Running for cover

12 March 2015

The current Greening of the Common Agricultural Policy (CAP), with its associated requirement for Ecological Focus Areas (EFA), has raised awareness of techniques which are in danger of becoming lost to UK agriculture.

Green cover and catch cropping can now form part of the EFA requirement for Greening, with a generous weighting of 0.3 for every hectare grown. There is nothing new with green covers and catch cropping, with many of the old farming textbooks describing their use and benefits. Modern, simplified rotations and the drive for short-term efficiencies have led to the use of green cover and catch cropping falling out of favour in many parts of the country.

So what actually constitutes a catch and a cover crop and perhaps more importantly, what doesn’t?

Catch crops are designed for the capture of nutrients and their utilisation rather than them being lost to the environment: a classic win-win situation for farming and the environment. Farmers may choose to implement catch cropping purely for agronomic benefit. However, if the area is to be utilised for EFA there are important factors to consider: EFA catch crops cannot, for example, be grazed during their period of implementation (31 August to 1 October). The list of available constituents includes rye, vetch, phacelia, oats, mustard and Lucerne.

Green cover crops are designed to provide a cover to soils over the high rainfall months of the year and potentially also increase soil organic matter levels. For areas of green cover to be eligible for EFA, the same list of constituents is allowed, again with one cereal and one non cereal component required. A notable exception in the list of permitted constituents is oil radish. This appears to be an oversight that will hopefully be corrected in the coming months and years in order to allow the use of this very valuable plant. Maize-only game covers are not permitted for EFA green cover. Land managers may choose to include green cover crops in their rotations without utilising them for EFA, with many enlightened farm businesses already doing this.

So what kind of benefits can we expect to accrue from the use of green cover crops? Firstly, nutrient capture and fixing. Depending on the make-up of the mix, anything from 30–130kg+ of nitrogen can be held within the green cover until it is incorporated back into the soil to be utilised by the following crop. Trials by some seed suppliers have suggested that significant yield benefits have been achieved in the crops following green covers. Benefits to soil structure undoubtedly occur. Oil radish, for example, will usually put down a tap root beyond plough depth and the root structure arising from this will help tremendously in re-structuring the soil. Long-term benefits are difficult to quantify, but any tool which effectively extends the window soils are workable has to be of major benefit – timeliness of field work is so important given the extremes in weather the UK has experienced in recent years.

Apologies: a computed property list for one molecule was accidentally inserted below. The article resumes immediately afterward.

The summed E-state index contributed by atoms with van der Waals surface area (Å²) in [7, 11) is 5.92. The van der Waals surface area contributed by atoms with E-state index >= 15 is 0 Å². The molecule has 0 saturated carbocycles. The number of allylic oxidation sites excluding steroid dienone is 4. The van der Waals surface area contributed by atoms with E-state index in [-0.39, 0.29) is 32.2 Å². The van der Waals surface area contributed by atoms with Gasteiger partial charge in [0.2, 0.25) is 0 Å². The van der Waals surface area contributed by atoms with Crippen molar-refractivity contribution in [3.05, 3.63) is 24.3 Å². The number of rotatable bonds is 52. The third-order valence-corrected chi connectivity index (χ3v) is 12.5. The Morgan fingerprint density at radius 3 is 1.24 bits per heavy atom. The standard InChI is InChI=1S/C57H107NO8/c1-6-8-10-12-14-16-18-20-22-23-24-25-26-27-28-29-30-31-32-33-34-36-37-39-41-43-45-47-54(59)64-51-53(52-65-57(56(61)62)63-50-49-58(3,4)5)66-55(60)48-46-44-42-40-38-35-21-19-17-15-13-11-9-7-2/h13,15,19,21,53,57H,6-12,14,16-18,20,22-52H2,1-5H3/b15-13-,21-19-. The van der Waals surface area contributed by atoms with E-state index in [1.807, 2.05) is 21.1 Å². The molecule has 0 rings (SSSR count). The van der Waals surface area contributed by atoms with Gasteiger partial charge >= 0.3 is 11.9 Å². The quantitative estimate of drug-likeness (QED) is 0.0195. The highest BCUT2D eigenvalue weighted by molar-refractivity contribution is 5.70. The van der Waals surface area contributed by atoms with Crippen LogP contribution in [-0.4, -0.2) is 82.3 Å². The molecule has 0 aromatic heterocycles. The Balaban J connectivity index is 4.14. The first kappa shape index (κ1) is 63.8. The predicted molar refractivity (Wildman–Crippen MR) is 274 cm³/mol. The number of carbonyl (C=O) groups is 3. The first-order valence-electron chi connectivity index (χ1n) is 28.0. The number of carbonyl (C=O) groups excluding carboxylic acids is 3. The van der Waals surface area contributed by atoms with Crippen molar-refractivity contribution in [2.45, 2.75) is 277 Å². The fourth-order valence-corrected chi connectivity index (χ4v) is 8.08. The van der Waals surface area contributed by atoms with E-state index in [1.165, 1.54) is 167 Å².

The new cross-compliance standards for 2015 include some challenging requirements for soils, one of these being the provision of minimum soil cover. Green cover is one of the ways in which this cover can be maintained (although its use in this context is not mandatory). Most land managers would prefer to have some kind of cover on their arable land over the winter rather than allowing it to lie ‘sad.’ The establishment of green covers does, however come at a cost. For the most simple of green covers, for example, straight oats, an establishment cost of around £30-40/ha can be expected. This can potentially rise to £60/ha or more for more complex mixes. This can be difficult to justify at a time when many arable commodity prices are hovering around, or just above, the cost of production, particularly on land taken on shorter term lets. However, perhaps the question on land managed for the long term should be, ‘can I afford not to include green covers?’

Various agronomic factors need to be assessed before the decision is made on what kind of green cover to commit to. Not least of these is the introduction of potential weeds to the rotation. Mustard in a rotation including oil seed rape is an obvious example where future problems could occur. Soil type, cultivation techniques employed and weed burdens are other factors which need to be considered.

We have recently run events we have run on behalf of the Campaign for the Farmed Environment in Lincolnshire, and have highlighted benefits already being achieved by pioneering farmers J.E. Piccaver & Co on the Fens and A.W. Smith & Son on the Lincolnshire Wolds.

The continued inclusion of green cover as an EFA option would seem to be fairly likely in the coming years. The widespread uptake of green covers across the region will potentially follow as more land owners start to recognise the benefits.